FURUNCLE and CARBUNCLE – Causes and Risk Factors, Clinical Manifestations, Treatment 

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FURUNCLE and CARBUNCLE – Causes and Risk Factors, Clinical Manifestations, Treatment

FURUNCLE and CARBUNCLE – Causes and Risk Factors, Clinical Manifestations, Treatment

Furuncle is another word for “boil.” A boil is a bacterium or fungal infection of a hair follicle. The infected hair follicle can be on any part of body. Furuncles mostly occur on body areas prone to excessive perspiration, friction and irritation such as back of neck, thigh, axillae and perineum or on buttocks.

CAUSES AND RISK FACTORS

  • Any type of bacteria or fungi can cause a furuncle
  • The most common cause is a bacterium called Staphylococcus aureus
  • Diabetes and eczema
  • Close, personal contact with someone who already has a staph infection


 

CLINICAL MANIFESTATIONS


When the hair follicle becomes infected, the skin around it also becomes inflamed.

The main symptoms of a boil include:


  • Pain gets worse as it fills with pus and dead tissue
  • A bump about the size of a pea but may be as large as a golf ball
  • White or yellow centers (pustules)
  • Spreading to other skin areas or joining with other boils
  • Quick growth
  • Weeping, oozing or crusting
  • Fatigue
  • Fever and general ill-feeling
  • Itching before the boil develops
  • Skin redness around the boil


 

TREATMENT


  1. Boils may heal on their own after a period of itching and mild pain. More often, they become more painful as pus builds up.
  2. Put warm, moist compresses on the boil several times a day to speed draining and healing
  3. Cleanse surrounding skin with antibacterial soap, followed by application of antibacterial ointment
  4. Surgical incision and drainage may be performed
  5. Follow standard precautions. Double bag all soiled dressings and dispose of properly
  6. Systemic antibiotic therapy is instituted for carbuncles or spreading furuncles
  7. Analgesia and antipyretics are ordered as necessary
  8. Bed rest is advised with carbuncles or furuncles on perineal or anal regions
  9. Cover mattress and pillows with plastic and wipe daily with a disinfectant
  10. Wash all linens, towels and clothing after each use
  11. Properly discard razor blades after each use
  12. Strict hand washing is maintained by prevent cross-contamination


 

CARBUNCLES


A carbuncle is a red, swollen, and painful cluster of boils that are connected to each other under the skin. A carbuncle occurs when a group of hair follicles next to each other become infected. It is like a multiple boil. Furuncles may progress to carbuncles. Carbuncles found on back of neck, upper arm, buttocks and lateral thighs.

 

CAUSES AND RISK FACTORS


Most carbuncles are caused by staphylococcus aureus bacteria, which inhabit the skin surface, throat and nasal passages.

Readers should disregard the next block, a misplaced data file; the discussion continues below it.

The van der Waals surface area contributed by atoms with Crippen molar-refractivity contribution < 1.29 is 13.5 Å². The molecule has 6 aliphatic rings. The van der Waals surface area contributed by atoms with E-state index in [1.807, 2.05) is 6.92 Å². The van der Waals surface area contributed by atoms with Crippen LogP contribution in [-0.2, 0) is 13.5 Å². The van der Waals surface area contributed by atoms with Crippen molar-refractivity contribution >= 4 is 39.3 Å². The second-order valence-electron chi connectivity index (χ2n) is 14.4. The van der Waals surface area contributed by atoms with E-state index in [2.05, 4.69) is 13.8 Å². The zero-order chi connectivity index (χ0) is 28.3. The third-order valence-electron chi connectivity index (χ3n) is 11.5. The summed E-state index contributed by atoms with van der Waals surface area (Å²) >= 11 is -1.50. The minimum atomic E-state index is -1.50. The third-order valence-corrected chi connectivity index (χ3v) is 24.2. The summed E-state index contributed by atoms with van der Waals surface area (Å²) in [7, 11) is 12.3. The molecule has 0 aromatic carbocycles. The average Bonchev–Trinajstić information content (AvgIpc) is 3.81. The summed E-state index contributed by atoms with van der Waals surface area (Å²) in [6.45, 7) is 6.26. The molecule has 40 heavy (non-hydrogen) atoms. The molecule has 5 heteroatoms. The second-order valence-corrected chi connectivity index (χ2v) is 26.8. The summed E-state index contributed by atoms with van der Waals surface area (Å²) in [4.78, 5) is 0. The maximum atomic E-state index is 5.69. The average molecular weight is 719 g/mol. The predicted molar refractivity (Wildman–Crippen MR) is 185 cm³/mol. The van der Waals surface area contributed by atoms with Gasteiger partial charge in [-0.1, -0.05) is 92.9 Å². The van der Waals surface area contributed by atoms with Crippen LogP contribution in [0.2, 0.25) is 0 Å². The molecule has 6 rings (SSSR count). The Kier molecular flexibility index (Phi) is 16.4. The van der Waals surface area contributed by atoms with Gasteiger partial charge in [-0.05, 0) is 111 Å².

Older age, obesity, poor hygiene and poor overall health are associated with carbuncles. Other risk factors for carbuncles include:


  • Chronic skin conditions, which damage the skin’s protective barrier
  • Diabetes
  • Kidney disease
  • Liver disease
  • Any condition or treatment that weakens the immune system


 

CLINICAL MANIFESTATIONS


Carbuncle lesion begins as firm mass in subcutaneous tissue and lower dermis. Then it becomes swollen, painful and has multiple openings to skin surface. Carbuncles may progress to infection of bloodstream.


  • The boils that collect to form carbuncles usually start as red, painful bumps.
  • The carbuncle fills with pus and develops white or yellow tips that weep, ooze or crust
  • Untreated carbuncles rupture, discharging a creamy white or pink fluid
  • Superficial carbuncles – which have multiple openings on the skin’s surface – are less likely to leave a deep scar. Deep carbuncles are more likely to cause significant scarring
  • Other carbuncle symptoms include chills, fever, fatigue and a feeling of general sickness
  • Swelling may occur in nearby tissue and lymph nodes, especially lymph nodes in the neck, armpit or groin

 

TREATMENT


  1. Cleanse surrounding skin with antibacterial soap, followed by application of antibacterial ointment
  2. Warm compresses may promote drainage and healing of carbuncles. Gently soak carbuncle in warm water, or apply a clean, warm, moist washcloth for 20 minutes several times per day
  3. Surgical incision and drainage may be performed
  4. Similar strategies include covering the carbuncle with a clean, dry cloth and gently applying a heating pad or hot water bottle for 20 minutes several times per day. After each use, washcloths or cloths should be washed in hot water and dried at a high temperature
  5. Avoid squeezing or irritating a carbuncle, which increases the risk of complications and severe scarring
  6. Washing the carbuncle and covering the area with a sterile bandage also may promote drainage and healing and help prevent the infection from spreading
  7. Over-the-counter medications such as acetaminophen or ibuprofen can help relieve the pain of an inflamed carbuncle